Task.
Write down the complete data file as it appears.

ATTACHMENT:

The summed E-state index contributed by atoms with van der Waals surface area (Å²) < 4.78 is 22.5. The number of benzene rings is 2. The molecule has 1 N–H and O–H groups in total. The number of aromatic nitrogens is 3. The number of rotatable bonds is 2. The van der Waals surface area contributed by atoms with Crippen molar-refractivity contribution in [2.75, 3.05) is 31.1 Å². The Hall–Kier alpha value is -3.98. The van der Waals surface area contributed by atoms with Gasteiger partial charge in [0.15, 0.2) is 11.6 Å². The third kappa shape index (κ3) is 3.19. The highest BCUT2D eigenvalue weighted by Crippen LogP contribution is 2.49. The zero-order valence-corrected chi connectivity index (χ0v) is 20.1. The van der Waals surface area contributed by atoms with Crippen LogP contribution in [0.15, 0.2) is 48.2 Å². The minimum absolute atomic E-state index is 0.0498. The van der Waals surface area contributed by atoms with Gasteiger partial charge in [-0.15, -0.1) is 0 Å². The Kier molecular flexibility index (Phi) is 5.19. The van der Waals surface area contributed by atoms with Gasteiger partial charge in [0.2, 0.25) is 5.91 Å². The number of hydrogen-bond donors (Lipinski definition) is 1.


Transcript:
The summed E-state index contributed by atoms with van der Waals surface area (Å²) < 4.78 is 22.5. The number of benzene rings is 2. The molecule has 1 N–H and O–H groups in total. The number of aromatic nitrogens is 3. The number of rotatable bonds is 2. The van der Waals surface area contributed by atoms with Crippen molar-refractivity contribution in [2.75, 3.05) is 31.1 Å². The Hall–Kier alpha value is -3.98. The van der Waals surface area contributed by atoms with Gasteiger partial charge in [0.15, 0.2) is 11.6 Å². The third kappa shape index (κ3) is 3.19. The highest BCUT2D eigenvalue weighted by Crippen LogP contribution is 2.49. The zero-order valence-corrected chi connectivity index (χ0v) is 20.1. The van der Waals surface area contributed by atoms with Crippen LogP contribution in [0.15, 0.2) is 48.2 Å². The minimum absolute atomic E-state index is 0.0498. The van der Waals surface area contributed by atoms with Gasteiger partial charge in [-0.15, -0.1) is 0 Å². The Kier molecular flexibility index (Phi) is 5.19. The van der Waals surface area contributed by atoms with Gasteiger partial charge in [0.2, 0.25) is 5.91 Å². The number of hydrogen-bond donors (Lipinski definition) is 1.